• Loopholes?  Will be used to manipulate long-term follow-through via creative interpretation.  Many loopholes exist in developer's written proposal.  Verbally-explained "plans" change often.  If you listen carefully, some plans change after just a few minutes.  Others, shift over days and weeks.   Caution: If it's not in very precise written form, don't bet too much on what you hope will happen. 
      
  • Semantics, and this developer, are hard to pin down. 

Developer's 07/17/2014 suggested additions to supporting information (see developer's Suggested-Additions-1) state, in part:  " COMMERCIAL/BANQUET USE.  The proposed luxury boutique hotel plan does not now nor will it in the future contain banquet facilities similar to Summit Manor, 490 Summit, or the AAUW (College Club).  The grounds and gardens will also not be used as an outdoor banquet venue." 

  • COMMENTS:  
    • I suppose it's nice to hear about Summit Manor, 490, and AAUW, but it fails to answer the larger question: 
      • If developer's proposed application is approved by the City as currently written, 
      • what activities (whether currently planned or unplanned) could be determined to be proper operations within the conditional use permit 
      • and therefore be allowed to take place at this "hotel" 
      • regardless of complaints and appeals by unhappy neighbors?  (See Frustrated Neighbors
    • "Commercial" activities involve far more than banquets. 
    • As of 07/22/2014, developer says he will continue trying to obtain a liquor license for use at the hotel. 
    • Despite dissimilar facilities, might any or all indoor spaces become a banquet venue?  Is today's boutique hotel the first step toward tomorrow's intimate restaurant?  (See Forepaugh's photo gallery)  What about weddings, indoors or out?  Receptions or conferences, with or without food?  Political fundraisers?  High Tea with neighbors?  Indoors or out?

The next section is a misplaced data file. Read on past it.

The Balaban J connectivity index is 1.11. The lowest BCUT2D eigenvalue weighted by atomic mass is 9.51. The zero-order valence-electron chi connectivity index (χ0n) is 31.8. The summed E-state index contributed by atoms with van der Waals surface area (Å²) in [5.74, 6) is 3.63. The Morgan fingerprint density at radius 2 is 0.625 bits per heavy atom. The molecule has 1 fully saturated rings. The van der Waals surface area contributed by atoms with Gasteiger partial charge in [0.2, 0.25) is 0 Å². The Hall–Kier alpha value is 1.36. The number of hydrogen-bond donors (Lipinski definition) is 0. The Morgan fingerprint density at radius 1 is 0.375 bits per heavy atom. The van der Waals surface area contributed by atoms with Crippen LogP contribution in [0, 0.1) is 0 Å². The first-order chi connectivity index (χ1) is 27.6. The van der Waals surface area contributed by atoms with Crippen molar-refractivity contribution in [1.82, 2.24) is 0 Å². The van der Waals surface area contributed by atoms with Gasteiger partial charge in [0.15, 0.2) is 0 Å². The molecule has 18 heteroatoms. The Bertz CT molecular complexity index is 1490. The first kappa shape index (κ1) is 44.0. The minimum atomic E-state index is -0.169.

• SUGGESTION - Write special conditions that say only listed items, uses or activities will be permitted in specifically identified spaces (i.e. tell us in advance or you don't get to do it).  Include: 
    • What the PEOPLE are allowed to do, &/or not do (who, what, where, when, why...) 
    • How each of many SPACES is allowed, &/or not allowed, to be used (Unit 01, 02...; Yard & Gardens; Driveway; Public Street; ....) 
    • Etc. 

       

Developer's 07/17/2014 suggested additions to supporting information (see developer's Suggested-Additions-1) state, in part:  "APARTMENT USE.  The hotel will limit the rental of rooms and/or suites for a period of one year or longer to a maximum of four.  An annual report will be filed with the Department of Planning and Economic Development Zoning Section and/or other appropriate city department(s) confirming this agreement."

  • COMMENTS:  
    • Caution:  Via imprecise but carefully-crafted language, developer plants loopholes throughout his proposal.  For example: 
      • "...hotel will limit the rental of rooms and/or suites for a period of one year or longer to a maximum of four." (four what -- suites, or years?) 
        • Is it a maximum of 4 rooms/suites to be rented for periods of one year or longer?   Or, 
        • Is it up to ten rooms/suites to be rented for periods up to a maximum of 4-years
        • A common statement by this developer is, "You misinterpreted what I said."   [And, why might that be?] 
      • "An annual report will be filed...confirming this agreement."